The five-storey cotton spinning mill in red unplastered brick in Ogrodowa Street, built between 1877-1878. One of the most impressive buildings of the factory complex of Izrael K. Poznański. Until the 1990s, production was carried out there. For over 100 years of its functioning it was in the hands of different owners. Since 2009, the spinning mill building houses one of the most representative hotels in Lodz - Andel's.



The Promised Land

dir. Andrzej Wajda, 1974


The building of the spinning mill in Poznański’s plant was used in Wajda’s film as the facade of Bucholc’s factory. It is here where one of the most famous scenes in both the film and the novel takes place. Count Trawiński (Andrzej Łapicki), after an unlucky conversation with Borowiecki, leaves the factory and in the street meets Halpern (Włodzimierz Boruński), who praises the city. After that, the count, who has unsuccessfully tried to get a loan from Borowiecki, gets on a cab and takes his own life by shooting himself in the head (this scene, however, was shot in Pabianice). Earlier in the same place, van Horn, Bucholc’s apprentice, advises a young widow to sue the plant for compensation in relation to the death of her husband, which took place during his work at the factory.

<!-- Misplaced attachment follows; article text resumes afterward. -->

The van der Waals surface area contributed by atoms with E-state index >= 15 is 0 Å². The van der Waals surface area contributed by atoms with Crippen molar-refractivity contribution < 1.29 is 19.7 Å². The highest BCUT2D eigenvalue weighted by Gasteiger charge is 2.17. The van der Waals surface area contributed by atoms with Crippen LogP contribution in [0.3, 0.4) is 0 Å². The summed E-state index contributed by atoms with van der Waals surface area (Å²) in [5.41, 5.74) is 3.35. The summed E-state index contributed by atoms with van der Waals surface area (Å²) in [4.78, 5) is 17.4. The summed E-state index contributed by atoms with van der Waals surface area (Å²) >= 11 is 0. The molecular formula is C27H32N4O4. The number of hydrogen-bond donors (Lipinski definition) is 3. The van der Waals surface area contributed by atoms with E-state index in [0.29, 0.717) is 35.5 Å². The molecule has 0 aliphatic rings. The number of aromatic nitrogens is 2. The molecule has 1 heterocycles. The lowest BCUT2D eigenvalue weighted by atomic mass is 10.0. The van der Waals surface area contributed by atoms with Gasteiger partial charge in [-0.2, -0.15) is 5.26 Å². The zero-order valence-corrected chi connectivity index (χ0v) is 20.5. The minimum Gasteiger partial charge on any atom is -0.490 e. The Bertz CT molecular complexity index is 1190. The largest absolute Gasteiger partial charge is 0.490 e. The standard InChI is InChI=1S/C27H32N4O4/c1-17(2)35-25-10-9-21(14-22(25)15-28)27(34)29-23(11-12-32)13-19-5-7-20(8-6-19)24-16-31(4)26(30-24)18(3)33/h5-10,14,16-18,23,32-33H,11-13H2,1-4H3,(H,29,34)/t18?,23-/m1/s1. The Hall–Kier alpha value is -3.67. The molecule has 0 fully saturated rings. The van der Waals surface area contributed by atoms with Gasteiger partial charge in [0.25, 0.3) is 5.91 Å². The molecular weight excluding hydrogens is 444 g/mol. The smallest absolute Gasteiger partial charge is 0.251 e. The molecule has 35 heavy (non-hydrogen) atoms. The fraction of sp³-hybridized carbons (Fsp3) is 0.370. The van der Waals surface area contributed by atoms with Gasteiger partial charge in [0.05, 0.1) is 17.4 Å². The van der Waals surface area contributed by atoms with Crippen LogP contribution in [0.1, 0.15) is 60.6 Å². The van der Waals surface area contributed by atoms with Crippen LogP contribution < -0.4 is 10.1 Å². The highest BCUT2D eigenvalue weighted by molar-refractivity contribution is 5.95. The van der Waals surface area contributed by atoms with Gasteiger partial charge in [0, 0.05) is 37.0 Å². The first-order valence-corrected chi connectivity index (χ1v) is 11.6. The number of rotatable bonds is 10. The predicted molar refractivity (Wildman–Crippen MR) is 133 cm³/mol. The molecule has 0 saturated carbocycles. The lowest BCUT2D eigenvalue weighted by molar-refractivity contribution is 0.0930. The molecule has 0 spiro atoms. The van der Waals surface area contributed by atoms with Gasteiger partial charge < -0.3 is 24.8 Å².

After Bucholc’s death, we see shots of his servant, August, walking along the factory walls with an empty wheelchair that used to belong to the factory owner.


Read more about the film here.